If you are accused of a crime, there is a chance that you will go to jail. Everyone wants to win their case and we’ve won more than our share of cases at trial or by dismissal. But there is sometimes the chance that you will have to go to jail. When you are considering a plea bargain or a trial strategy, you have to consider the possibility of jail time and how long you might have to go to jail or prison.
judges have broad powers to decide how long you will go to jail if you are
convicted. For example, if you are charged with a Class A misdemeanor, you can
be sentenced to up to one year in jail. The judge does not usually have to send
you to jail, but can sentence you to anything from 0 days in jail to 365.
But judges frequently refer to forms produced by the Utah Sentencing Commission when deciding on a sentence. Understanding those forms is essential to giving an accurate prediction of a jail sentence.
For serious crimes or when the judge wants extra input, the judge will request a Pre-Sentence Investigation(PSI) from Adult Probation and Parole (AP&P). AP&P uses the same forms to make a recommendation on a jail or prison sentence.
The forms are somewhat complicated, but I will give an example to illustrate how they are used. It is always best to consult an experienced attorney to make sure that a sentencing prediction is accurate.
Sentencing Example: Drug Possession
Mary Jane is accused of selling marijuana in a drug-free-zone (within 1,000 feet of a public park). She has been convicted twice before for possessing marijuana, but she successfully completed probation both times. She pleads guilty to distribution of marijuana, a third degree felony, which was reduced from a first degree felony based on the drug-free-zone and her previous marijuana convictions. Mary Jane has a good job working as a waitress at a diner. She doesn’t make much money, but she supports her kids on her own. She is a single mother. According to the sentencing guidelines, how long could Mary Jane serve in jail or prison?
The maximum sentence for a third degree felony like the one Mary Jane is accused of is a sentence of 0-5 years in the Utah State Prison. If she got that sentence, the judge would send Mary Jane to the prison and the Board of Pardons and Parolewould decide when she would get out at a parole hearing.
However, Mary Jane is very unlikely to be sentenced to prison. To predict her likely jail sentence, we start with the “GeneralMatrix” form. Mary Jane does not have any prior felony convictions. She has two prior misdemeanor convictions, but no juvenile convictions. She was previously on probation, but she never had any problems on probation. She has no violent history and no weapons were used in this offense.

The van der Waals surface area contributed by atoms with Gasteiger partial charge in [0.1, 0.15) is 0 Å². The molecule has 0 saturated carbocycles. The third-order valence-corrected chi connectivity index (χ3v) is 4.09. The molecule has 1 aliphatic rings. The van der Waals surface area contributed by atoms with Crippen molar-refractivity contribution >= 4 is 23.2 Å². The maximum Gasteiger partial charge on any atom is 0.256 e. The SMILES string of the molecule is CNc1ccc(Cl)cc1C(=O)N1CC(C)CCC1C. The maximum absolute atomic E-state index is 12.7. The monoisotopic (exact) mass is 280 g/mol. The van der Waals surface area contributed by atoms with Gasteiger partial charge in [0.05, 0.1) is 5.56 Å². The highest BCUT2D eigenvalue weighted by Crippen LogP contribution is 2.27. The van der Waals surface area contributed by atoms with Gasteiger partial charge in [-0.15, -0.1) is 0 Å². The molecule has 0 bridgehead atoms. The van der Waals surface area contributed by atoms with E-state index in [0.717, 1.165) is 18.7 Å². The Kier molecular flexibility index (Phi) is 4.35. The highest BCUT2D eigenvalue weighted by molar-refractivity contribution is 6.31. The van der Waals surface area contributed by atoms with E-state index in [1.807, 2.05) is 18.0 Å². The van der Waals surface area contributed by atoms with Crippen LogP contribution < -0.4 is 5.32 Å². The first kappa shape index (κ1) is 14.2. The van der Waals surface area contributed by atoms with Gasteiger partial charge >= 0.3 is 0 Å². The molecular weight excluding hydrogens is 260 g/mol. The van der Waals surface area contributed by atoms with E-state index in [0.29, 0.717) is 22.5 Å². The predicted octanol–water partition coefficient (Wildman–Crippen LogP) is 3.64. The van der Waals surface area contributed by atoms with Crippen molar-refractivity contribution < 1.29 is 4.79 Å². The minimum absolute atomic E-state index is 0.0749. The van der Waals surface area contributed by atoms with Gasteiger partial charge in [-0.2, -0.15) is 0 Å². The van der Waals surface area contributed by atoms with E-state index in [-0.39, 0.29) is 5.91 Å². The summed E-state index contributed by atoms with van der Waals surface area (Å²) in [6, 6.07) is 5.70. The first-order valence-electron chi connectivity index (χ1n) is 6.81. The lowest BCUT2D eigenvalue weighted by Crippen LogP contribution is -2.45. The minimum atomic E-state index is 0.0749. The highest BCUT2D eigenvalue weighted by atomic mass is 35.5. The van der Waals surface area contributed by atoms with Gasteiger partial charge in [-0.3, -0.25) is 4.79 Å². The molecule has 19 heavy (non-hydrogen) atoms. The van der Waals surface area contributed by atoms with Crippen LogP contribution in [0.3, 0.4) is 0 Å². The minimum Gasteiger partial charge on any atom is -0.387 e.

Mary Jane scores three points on the criminal history matrix which places her in the lowest criminal history category.
Next we turn to the “Jail As a Condition of Probation” matrix form. Distribution of marijuana is a 3rd Other along the top row because it is a third degree felony and it does not involve violence to a person (which would make it more serious) or simple possession of a drug (which would make it less serious). The roman numerals in the left column represent the criminal history category for the defendant and in this case we’ve already determined that Mary Jane falls in the least serious “Criminal History Category I.” A person with the lowest criminal history category who is convicted of a third degree felony “other” offense isrecommended to serve 60 days in jail.
There are three color codes on the “Jail As a Condition of Probation” form. Dark, partially shaded, and light. In the dark-shaded parts of the form, the Sentencing Commission is recommending prison. That means that if a person is charged with certain serious crimes or has extensive criminal history, the Sentencing Commission recommends that judges sentence defendants to prison. Defendants whose sentencing matrix falls in the light areas can hope that no jail will be imposed or that they will get an alternative sentence like ankle monitor or more intensive supervised probation. The partially shaded areas represent the Sentencing Commission’s recommendation that those people at least serve jail time and that the judge should at least consider prison time.
It is also important to consider the “Aggravating and Mitigating Circumstances” form, but that form is the mostsubjective of all the forms. In almost every case, the probation officer, the prosecutor, and the defense attorney can reasonably disagree on the aggravating and mitigating factors.
Judges’ sentencing decisions vary from judge to judge, court to court, and county to county. They are not required to follow the sentencing guidelines and some rarely do. But some judges follow the guidelines religiously and it is important for defense attorneys to understand the matrices and how to use them.